The Research and Development (R&D) credit is a business tax credit that generates substantial savings for companies of all sizes and industries, yet is one of the most underutilized tax saving strategies in business today. Entrepreneurs are constantly seeking to increase cash flow to build and scale their businesses, but too often forget that this reduction in taxes can be a key component of that strategy. Chances are good that you are doing something in your business that qualifies you for the R&D credit (and if you don’t know, ask us). But even more exciting news is this: potential changes to the credit are looming in Congress and could prove highly beneficial to startups and small and medium-sized businesses. Here’s what you need to know.
Payroll tax election for startups
Currently, startups that qualify for the federal R&D tax credit but aren’t yet paying taxes have the option to carry forward the credit to use in later years when they do have a tax liability. The new proposal would allow qualified small businesses to elect to use a portion of their R&D tax credit now to offset payroll taxes instead of waiting to use the credit.
The election to use the R&D tax credit against payroll taxes would be available to qualified small businesses for a period of 5 years, and the annual limit of credit that could be used would be $250,000. Here, a qualified small business is a corporation or partnership that had less than $5 million in gross receipts for the taxable year and that did not have gross receipts for any period preceding the five taxable-year period ending with such taxable year.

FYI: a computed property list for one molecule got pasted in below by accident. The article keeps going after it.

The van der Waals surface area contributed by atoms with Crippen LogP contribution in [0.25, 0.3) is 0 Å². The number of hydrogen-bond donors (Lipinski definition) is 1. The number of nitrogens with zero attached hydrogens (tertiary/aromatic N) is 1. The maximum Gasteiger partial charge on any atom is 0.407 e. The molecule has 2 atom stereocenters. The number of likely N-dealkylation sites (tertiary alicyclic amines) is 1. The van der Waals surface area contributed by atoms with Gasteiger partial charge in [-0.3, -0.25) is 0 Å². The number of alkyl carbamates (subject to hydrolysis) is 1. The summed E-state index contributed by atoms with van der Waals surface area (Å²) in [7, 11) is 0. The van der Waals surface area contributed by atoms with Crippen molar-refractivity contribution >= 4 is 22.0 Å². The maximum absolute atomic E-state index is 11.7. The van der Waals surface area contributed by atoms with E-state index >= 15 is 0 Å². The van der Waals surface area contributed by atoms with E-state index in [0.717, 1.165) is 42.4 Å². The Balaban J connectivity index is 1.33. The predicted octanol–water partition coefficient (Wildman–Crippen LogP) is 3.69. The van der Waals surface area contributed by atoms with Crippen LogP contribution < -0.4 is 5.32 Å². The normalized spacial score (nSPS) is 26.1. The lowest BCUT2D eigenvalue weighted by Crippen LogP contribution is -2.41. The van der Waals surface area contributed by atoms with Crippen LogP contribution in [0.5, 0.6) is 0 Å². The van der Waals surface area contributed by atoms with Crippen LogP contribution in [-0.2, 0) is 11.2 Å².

Alternative Minimum Tax (AMT)
This proposal would allow eligible small and medium-sized pass-through entities (e.g., S corporations and partnerships) who have an AMT liability to use the R&D tax credit to offset the AMT. Businesses in this category have previously been unable to claim the credit.
This long-awaited set of proposed regulations would make it easier for companies using proprietary software in the delivery of their products or services to qualify for the R&D credit.
The proposed regulations would change the definition of internal-use software. Prior IRS guidance generally suggested that software developed for purposes other than to be commercially sold, leased, licensed, or otherwise marketed to third parties was classified as “internal-use software” and therefore ineligible for the R&D tax credit (in most cases).
Under the 2015 proposed regulations, the definition of internal-use software would no longer include software developed to enable interactions with third parties or to allow third parties to initiate functions or review data. This type of software would therefore not be required to satisfy the most stringent high threshold of innovation test in order to qualify for the credit.
Despite a bill passed by the House of Representatives in May that would make the credit permanent, the general expectation among lawmakers and accountants is that the credit will remain in its current, temporary form. Despite its temporary nature, the credit has been consistently renewed since its original expiration in 1985. It offers a substantial potential for savings, so keep yourself abreast of the changes and don’t miss out on it.